We were in Paris, known for it’s bread and long lunches, not a quick gluten free bite.  But within ten minutes, we received a travel miracle!  We stumbled upon a small restaurant with a sign out front proclaiming gluten free crêpes, and additionally, English spoken.

When traveling with dietary restrictions, my cardinal rule is to have a plan for when and where I can eat.  And even then I sometimes end up needing to pull out the stash of almonds that I always carry with me in my bag.  I am still amazed that we happened to find gluten free food just by walking down the street, and then went on to see some beautiful sights, all without a plan!

View from the café on the rooftop of Galeries Lafayette
View from the café on the rooftop of Galeries Lafayette

So, should you also be in a jet lagged haze in the 9th arrondissement in Paris, I would recommend a little place called Krêp (11 Rue La Fayette).  They serve traditional Breton crêpes, called galettes, which are made with buckwheat flour, and are therefore naturally gluten free.  Note that the sweet dessert crêpes are made with regular flour, but you can ask to have yours made with buckwheat flour instead.

Afterwards, you can continue on down Rue La Fayette to the department store Galeries Lafayette.  There’s a café on the top floor with amazing views, perfect for an afternoon coffee or tea.  Across the street (35 Boulevard Haussmann) is their gourmet food hall, with lots of delicious French foods that are naturally gluten free (cheese! wine! chocolates! macarons! spices! fancy mustards! jams!) and they also have a small gluten free section, great for cookies, bread, and pasta.

There are many other crêperies in Paris serving traditional buckwheat galettes, and two that I’ve tried include West Country Girl (6 Passage Saint-Ambroise, 11e) and Breizh Café (109 Rue Vieille du Temple, 3e. This place is more popular, so call ahead to make a reservation).  If you end up at another crêperie, look at the menu for crêpes made with “farine blé noir” or “farine sarrasin,” both of which mean buckwheat flour.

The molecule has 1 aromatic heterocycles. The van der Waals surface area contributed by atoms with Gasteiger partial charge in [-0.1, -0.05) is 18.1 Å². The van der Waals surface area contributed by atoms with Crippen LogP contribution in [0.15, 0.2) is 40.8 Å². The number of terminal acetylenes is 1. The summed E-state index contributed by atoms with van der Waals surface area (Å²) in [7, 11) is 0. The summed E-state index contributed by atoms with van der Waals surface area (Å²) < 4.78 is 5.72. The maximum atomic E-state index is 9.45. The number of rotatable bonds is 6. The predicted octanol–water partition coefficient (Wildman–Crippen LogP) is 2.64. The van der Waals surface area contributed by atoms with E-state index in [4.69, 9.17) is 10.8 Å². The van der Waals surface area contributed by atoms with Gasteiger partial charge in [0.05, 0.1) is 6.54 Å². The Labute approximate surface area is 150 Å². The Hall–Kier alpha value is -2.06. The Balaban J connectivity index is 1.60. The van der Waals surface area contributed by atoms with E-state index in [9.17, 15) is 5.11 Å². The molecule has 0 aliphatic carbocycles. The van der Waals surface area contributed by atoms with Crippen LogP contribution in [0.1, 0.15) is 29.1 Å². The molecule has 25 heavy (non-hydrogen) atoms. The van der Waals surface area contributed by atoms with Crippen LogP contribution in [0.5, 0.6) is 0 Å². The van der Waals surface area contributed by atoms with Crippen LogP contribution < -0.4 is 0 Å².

Weeknight Cookies

nobakes01Most days after work, when I get home I just want to sit on the couch and do nothing.
And while I’m doing nothing, I usually want a glass of wine and something chocolate (total cliche girl activity, I know).

nobakes02

So tonight I will be doing just that with these yummy cookies.  They are easy enough to make on a weeknight because they require no baking.  We called them “no bakes” growing up and they were hands down my favorite school cafeteria cookie, even if I didn’t (and still don’t) think oatmeal belonged in cookies (oatmeal raisin cookies will always be a breakfast cereal trying hard and failing miserably at being a dessert).
I’ve re-made my mom’s tried & true recipe, making them dairy-free and refined sugar-free.  They are vegan and delicious!

nobakes03

No-Bake Cookies

2 tbsp. coconut oil
1/2 cup non-dairy milk (my favorite is unsweetened vanilla almond milk)
7 dates, cut into 1/4″ pieces
3 tbsp. cocoa powder
1/4 cup unsalted peanut butter (or almond butter)
1 1/4 cup rolled oats (not quick cooking or steel cut)
3/4 tsp. vanilla

  1. Combine oil, milk, cut dates, and cocoa powder in a saucepan over low heat.  Mash and stir until dates are incorporated.  If the mixture gets too dry, add more milk by the tablespoon full.
  2. Add peanut butter and stir until just combined.
  3. Take off the heat and stir in vanilla and rolled oats.  Drop onto wax paper in balls about 1.5 inches in diameter.
  4. Let cool until cookies are solid.

Gluten-Free, Yeast-Free Pizza Crust

Gluten Free Pizza

I’m just going to come out and say it. I LOOOVE pizza.

As a kid, if you asked me what my favorite food was, I’d answer, “pizza,” I mean – wasn’t that every American kid’s favorite food?? Or maybe some of you had a more sophisticated palate than I did…?

But as an adult, I always thought my tastes were more grownup and refined. I love trying new foods and going out to eat, I’ve become healthier and eat more veggies, and one of my favorite things about living in Brooklyn is the food – the Middle Eastern grocery store, $1 dumplings, Thai food, Indian food, etc etc…